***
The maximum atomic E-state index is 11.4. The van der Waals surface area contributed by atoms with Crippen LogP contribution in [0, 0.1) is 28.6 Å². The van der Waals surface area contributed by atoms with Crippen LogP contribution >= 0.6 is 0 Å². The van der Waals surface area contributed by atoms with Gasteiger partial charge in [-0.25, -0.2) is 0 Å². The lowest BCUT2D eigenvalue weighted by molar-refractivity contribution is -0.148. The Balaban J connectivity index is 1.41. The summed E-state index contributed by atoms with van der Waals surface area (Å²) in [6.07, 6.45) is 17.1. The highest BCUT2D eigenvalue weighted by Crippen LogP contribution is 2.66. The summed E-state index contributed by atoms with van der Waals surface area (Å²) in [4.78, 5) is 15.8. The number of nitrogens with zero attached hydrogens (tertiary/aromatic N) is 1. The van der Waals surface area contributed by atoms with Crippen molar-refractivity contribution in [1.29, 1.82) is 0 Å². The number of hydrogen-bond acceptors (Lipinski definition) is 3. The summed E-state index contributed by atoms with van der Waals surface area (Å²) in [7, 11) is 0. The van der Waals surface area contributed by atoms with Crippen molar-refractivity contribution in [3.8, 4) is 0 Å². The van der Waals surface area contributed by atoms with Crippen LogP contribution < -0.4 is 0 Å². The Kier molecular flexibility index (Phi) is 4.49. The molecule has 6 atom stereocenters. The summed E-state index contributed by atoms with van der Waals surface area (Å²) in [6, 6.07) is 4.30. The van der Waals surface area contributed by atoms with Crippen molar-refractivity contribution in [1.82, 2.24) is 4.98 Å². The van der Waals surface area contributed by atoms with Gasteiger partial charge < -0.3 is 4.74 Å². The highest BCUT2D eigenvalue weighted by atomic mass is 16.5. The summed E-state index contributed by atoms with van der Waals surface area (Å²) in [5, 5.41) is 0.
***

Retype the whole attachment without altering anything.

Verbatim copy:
The maximum atomic E-state index is 11.4. The van der Waals surface area contributed by atoms with Crippen LogP contribution in [0, 0.1) is 28.6 Å². The van der Waals surface area contributed by atoms with Crippen LogP contribution >= 0.6 is 0 Å². The van der Waals surface area contributed by atoms with Gasteiger partial charge in [-0.25, -0.2) is 0 Å². The lowest BCUT2D eigenvalue weighted by molar-refractivity contribution is -0.148. The Balaban J connectivity index is 1.41. The summed E-state index contributed by atoms with van der Waals surface area (Å²) in [6.07, 6.45) is 17.1. The highest BCUT2D eigenvalue weighted by Crippen LogP contribution is 2.66. The summed E-state index contributed by atoms with van der Waals surface area (Å²) in [4.78, 5) is 15.8. The number of nitrogens with zero attached hydrogens (tertiary/aromatic N) is 1. The van der Waals surface area contributed by atoms with Crippen molar-refractivity contribution in [1.29, 1.82) is 0 Å². The number of hydrogen-bond acceptors (Lipinski definition) is 3. The summed E-state index contributed by atoms with van der Waals surface area (Å²) in [7, 11) is 0. The van der Waals surface area contributed by atoms with Crippen molar-refractivity contribution in [3.8, 4) is 0 Å². The van der Waals surface area contributed by atoms with Crippen LogP contribution < -0.4 is 0 Å². The Kier molecular flexibility index (Phi) is 4.49. The molecule has 6 atom stereocenters. The summed E-state index contributed by atoms with van der Waals surface area (Å²) in [6, 6.07) is 4.30. The van der Waals surface area contributed by atoms with Crippen molar-refractivity contribution in [1.82, 2.24) is 4.98 Å². The van der Waals surface area contributed by atoms with Gasteiger partial charge < -0.3 is 4.74 Å². The highest BCUT2D eigenvalue weighted by atomic mass is 16.5. The summed E-state index contributed by atoms with van der Waals surface area (Å²) in [5, 5.41) is 0.